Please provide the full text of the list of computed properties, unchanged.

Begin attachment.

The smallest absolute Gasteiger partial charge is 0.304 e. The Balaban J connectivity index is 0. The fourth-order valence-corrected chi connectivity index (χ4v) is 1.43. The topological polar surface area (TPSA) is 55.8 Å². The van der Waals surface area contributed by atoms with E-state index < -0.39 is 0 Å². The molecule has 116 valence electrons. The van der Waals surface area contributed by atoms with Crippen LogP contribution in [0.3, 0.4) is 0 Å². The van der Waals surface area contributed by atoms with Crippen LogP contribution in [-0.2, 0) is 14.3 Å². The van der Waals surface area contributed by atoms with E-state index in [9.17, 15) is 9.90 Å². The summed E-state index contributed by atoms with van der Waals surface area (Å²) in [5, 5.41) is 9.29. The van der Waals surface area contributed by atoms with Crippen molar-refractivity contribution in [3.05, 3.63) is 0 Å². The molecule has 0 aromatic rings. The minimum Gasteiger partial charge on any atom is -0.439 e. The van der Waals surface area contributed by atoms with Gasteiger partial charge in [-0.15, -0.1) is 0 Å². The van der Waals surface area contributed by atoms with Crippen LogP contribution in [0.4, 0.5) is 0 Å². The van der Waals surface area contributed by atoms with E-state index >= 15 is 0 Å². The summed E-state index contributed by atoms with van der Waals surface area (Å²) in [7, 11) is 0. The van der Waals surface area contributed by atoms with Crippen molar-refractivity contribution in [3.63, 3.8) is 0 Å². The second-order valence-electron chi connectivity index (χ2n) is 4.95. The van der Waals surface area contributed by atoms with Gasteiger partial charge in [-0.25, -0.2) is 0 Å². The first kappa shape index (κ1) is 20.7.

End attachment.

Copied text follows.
The smallest absolute Gasteiger partial charge is 0.304 e. The Balaban J connectivity index is 0. The fourth-order valence-corrected chi connectivity index (χ4v) is 1.43. The topological polar surface area (TPSA) is 55.8 Å². The van der Waals surface area contributed by atoms with E-state index < -0.39 is 0 Å². The molecule has 116 valence electrons. The van der Waals surface area contributed by atoms with Crippen LogP contribution in [0.3, 0.4) is 0 Å². The van der Waals surface area contributed by atoms with Crippen LogP contribution in [-0.2, 0) is 14.3 Å². The van der Waals surface area contributed by atoms with E-state index in [9.17, 15) is 9.90 Å². The summed E-state index contributed by atoms with van der Waals surface area (Å²) in [5, 5.41) is 9.29. The van der Waals surface area contributed by atoms with Crippen molar-refractivity contribution in [3.05, 3.63) is 0 Å². The molecule has 0 aromatic rings. The minimum Gasteiger partial charge on any atom is -0.439 e. The van der Waals surface area contributed by atoms with Gasteiger partial charge in [-0.15, -0.1) is 0 Å². The van der Waals surface area contributed by atoms with Crippen LogP contribution in [0.4, 0.5) is 0 Å². The van der Waals surface area contributed by atoms with E-state index >= 15 is 0 Å². The summed E-state index contributed by atoms with van der Waals surface area (Å²) in [7, 11) is 0. The van der Waals surface area contributed by atoms with Crippen molar-refractivity contribution in [3.63, 3.8) is 0 Å². The second-order valence-electron chi connectivity index (χ2n) is 4.95. The van der Waals surface area contributed by atoms with Gasteiger partial charge in [-0.25, -0.2) is 0 Å². The first kappa shape index (κ1) is 20.7.